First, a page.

Coastal erosion cause for concern

  • Community
  • Wednesday, 13 Apr 2016

Nor Zamri (left) explains how the winds and waves result in a changing coastline while LUAS coastal management engineer Norfaezah Shamsuddin looks on during a site visit.

COASTAL erosion along several areas of Selangor’s 291km coastline is a cause for concern for the local authorities.

Winds and waves, which are the major forces in changing the state’s coastline, have led to the shorelines being eaten up and labelled as “critical stretches”.

Selangor Water Management Authority (LUAS) acting director Nor Zamri Sondor said the changing coastline, which is caused by wind and waves, washes off one area and builds up in another.

“Winds and movement of the waves causes non-stop sand movement and hard structures like sea walls and even large stones are placed to curb shoreline erosion.

“Most of the time, we suggest natural approaches such replanting mangrove saplings. As the waves roll up to the shore, they pick up sand from the ocean floor and when the waves hit the shore, they deposit the sand.

“Over and over sand is moved but with mangrove trees, it helps to a certain extent to hold the sand and curb the impact of erosion,” he said.

Five districts in Selangor with a coastline are Sabak Bernam (60km), Kuala Selangor (60km), Klang (76km), Kuala Langat (80km) and Sepang (15km).

LUAS coastal management engineer Norfaezah Shamsuddin said sand that rolls up in the waves washes up in a gradual pattern from one area and accumulates further down the coast.

“Several stretches along Selangor’s coast in critical condition are Pantai Bagan Nakhoda Omar in Sabak Bernam, Pantai Bagan Lalang in Sepang, Batu Laut in Kuala Langat and Pantai Remis in Kuala Selangor.

“Various anti-erosion methods have been adopted. The Drainage and Irrigation Department is working with local authorities dredging sand for use in coastal reclamation to create a beach,” she said.

Agriculture, aquaculture and industries in the coastal mangrove areas have also contributed to the increase in waves crashing onto man-made bunds, at times breaching them. Newer bunds are then built landward.

Kuala Selangor District Council (MDKS) president Noraini Roslan said construction of buildings too close to the coastline could not be allowed as it would contribute to the erosion.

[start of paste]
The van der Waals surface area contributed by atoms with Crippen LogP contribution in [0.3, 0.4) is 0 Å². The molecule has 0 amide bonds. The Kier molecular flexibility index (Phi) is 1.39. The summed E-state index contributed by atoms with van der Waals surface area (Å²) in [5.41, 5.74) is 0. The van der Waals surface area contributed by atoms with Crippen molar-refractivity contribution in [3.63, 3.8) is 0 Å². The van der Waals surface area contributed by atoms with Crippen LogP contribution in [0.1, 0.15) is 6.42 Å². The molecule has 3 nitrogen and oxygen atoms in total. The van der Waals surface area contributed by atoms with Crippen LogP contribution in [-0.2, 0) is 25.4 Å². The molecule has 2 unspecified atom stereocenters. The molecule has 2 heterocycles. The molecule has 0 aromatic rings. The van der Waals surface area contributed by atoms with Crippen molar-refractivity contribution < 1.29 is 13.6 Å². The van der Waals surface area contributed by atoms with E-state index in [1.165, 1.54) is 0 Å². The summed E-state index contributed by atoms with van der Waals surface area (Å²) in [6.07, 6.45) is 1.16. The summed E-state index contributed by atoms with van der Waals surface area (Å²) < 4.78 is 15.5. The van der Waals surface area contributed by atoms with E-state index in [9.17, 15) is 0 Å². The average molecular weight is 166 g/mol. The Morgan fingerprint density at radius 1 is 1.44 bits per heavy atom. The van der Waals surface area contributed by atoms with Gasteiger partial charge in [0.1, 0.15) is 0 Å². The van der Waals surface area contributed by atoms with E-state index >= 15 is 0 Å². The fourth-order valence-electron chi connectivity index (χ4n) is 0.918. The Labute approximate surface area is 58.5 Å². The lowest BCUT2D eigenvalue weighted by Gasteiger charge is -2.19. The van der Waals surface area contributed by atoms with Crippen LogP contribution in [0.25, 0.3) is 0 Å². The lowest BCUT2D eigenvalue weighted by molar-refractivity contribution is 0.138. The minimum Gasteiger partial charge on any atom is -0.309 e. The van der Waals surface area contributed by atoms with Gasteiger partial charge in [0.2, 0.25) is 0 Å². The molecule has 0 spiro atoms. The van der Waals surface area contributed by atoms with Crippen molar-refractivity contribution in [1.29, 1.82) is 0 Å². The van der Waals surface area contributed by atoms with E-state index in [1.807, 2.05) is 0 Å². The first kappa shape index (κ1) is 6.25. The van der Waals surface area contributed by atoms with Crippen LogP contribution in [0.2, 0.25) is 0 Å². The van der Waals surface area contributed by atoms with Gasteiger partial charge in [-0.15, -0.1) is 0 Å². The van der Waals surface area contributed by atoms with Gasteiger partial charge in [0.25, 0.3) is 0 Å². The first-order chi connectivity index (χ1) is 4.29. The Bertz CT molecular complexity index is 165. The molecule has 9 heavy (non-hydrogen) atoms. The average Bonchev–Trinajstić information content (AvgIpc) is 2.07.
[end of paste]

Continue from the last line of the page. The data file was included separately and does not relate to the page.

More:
“Hard structures, depending on their size and activities, affect the coastal area differently.

“MDKS does get proposals to build budget hotels and seafood restaurants along the coast but our concern is the soft-sediment coasts which are most vulnerable to erosion,” she said.

Noraini added that the council had been rehabilitating Pantai Remis in the Sungai Sembilang area by planting mangrove saplings, placing rocks along the beaches and improving drainage.

“Pantai Remis is a hotspot for tourists and we began rehabilitation works in 2014. It will be completed in 2018 under three phases.

“The first phase was from 2013 to 2014 involving the construction of stalls to rehouse traders away from the eroding coastline.

“We also built two volleyball courts to encourage beach sports,” she said.

In the second phase from 2015 to 2016, a 500m sea wall was built to stop further erosion on Pantai Remis.

Noraini added that the council had deliberated extensively on how best to protect the coastline and had chosen the use of sea walls, mangrove planting as well as enrichment with sand and rocks.

“MDKS has allocated RM1.5mil while the district Drainage and Irrigation Department received a RM6mil allocation to fill the eroded coastline.

“For more effective measures to protect the coastline, we will need an additional budget of RM3mil to RM5mil,” she said.

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